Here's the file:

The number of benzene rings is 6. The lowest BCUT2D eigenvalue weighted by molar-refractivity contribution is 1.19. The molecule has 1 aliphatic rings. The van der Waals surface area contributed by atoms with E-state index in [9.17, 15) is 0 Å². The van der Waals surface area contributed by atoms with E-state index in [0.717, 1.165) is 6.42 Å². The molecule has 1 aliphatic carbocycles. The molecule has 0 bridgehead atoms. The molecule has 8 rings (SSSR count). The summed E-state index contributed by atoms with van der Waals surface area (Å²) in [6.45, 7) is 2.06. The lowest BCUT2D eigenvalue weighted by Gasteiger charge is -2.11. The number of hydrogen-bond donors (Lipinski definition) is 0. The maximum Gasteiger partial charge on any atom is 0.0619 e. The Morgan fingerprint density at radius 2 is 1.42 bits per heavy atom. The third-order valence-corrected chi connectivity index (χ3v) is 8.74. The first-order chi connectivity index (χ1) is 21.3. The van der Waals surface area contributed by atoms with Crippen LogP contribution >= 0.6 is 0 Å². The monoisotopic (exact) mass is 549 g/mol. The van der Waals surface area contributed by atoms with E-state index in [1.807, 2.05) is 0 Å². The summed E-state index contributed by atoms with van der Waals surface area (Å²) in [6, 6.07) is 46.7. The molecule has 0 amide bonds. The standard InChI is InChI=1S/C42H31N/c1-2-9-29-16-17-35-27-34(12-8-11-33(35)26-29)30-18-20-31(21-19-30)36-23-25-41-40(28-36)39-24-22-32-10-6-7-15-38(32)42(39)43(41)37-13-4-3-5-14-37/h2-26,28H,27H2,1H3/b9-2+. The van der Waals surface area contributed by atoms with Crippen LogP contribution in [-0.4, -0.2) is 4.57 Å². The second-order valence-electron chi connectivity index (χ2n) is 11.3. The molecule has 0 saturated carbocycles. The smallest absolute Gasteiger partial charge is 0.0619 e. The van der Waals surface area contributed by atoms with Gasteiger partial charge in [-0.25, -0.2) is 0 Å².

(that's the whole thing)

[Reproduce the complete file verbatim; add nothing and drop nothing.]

The number of benzene rings is 6. The lowest BCUT2D eigenvalue weighted by molar-refractivity contribution is 1.19. The molecule has 1 aliphatic rings. The van der Waals surface area contributed by atoms with E-state index in [9.17, 15) is 0 Å². The van der Waals surface area contributed by atoms with E-state index in [0.717, 1.165) is 6.42 Å². The molecule has 1 aliphatic carbocycles. The molecule has 0 bridgehead atoms. The molecule has 8 rings (SSSR count). The summed E-state index contributed by atoms with van der Waals surface area (Å²) in [6.45, 7) is 2.06. The lowest BCUT2D eigenvalue weighted by Gasteiger charge is -2.11. The number of hydrogen-bond donors (Lipinski definition) is 0. The maximum Gasteiger partial charge on any atom is 0.0619 e. The Morgan fingerprint density at radius 2 is 1.42 bits per heavy atom. The third-order valence-corrected chi connectivity index (χ3v) is 8.74. The first-order chi connectivity index (χ1) is 21.3. The van der Waals surface area contributed by atoms with Crippen LogP contribution >= 0.6 is 0 Å². The monoisotopic (exact) mass is 549 g/mol. The van der Waals surface area contributed by atoms with E-state index in [1.807, 2.05) is 0 Å². The summed E-state index contributed by atoms with van der Waals surface area (Å²) in [6, 6.07) is 46.7. The molecule has 0 amide bonds. The standard InChI is InChI=1S/C42H31N/c1-2-9-29-16-17-35-27-34(12-8-11-33(35)26-29)30-18-20-31(21-19-30)36-23-25-41-40(28-36)39-24-22-32-10-6-7-15-38(32)42(39)43(41)37-13-4-3-5-14-37/h2-26,28H,27H2,1H3/b9-2+. The van der Waals surface area contributed by atoms with Crippen LogP contribution in [-0.4, -0.2) is 4.57 Å². The second-order valence-electron chi connectivity index (χ2n) is 11.3. The molecule has 0 saturated carbocycles. The smallest absolute Gasteiger partial charge is 0.0619 e. The van der Waals surface area contributed by atoms with Gasteiger partial charge in [-0.25, -0.2) is 0 Å².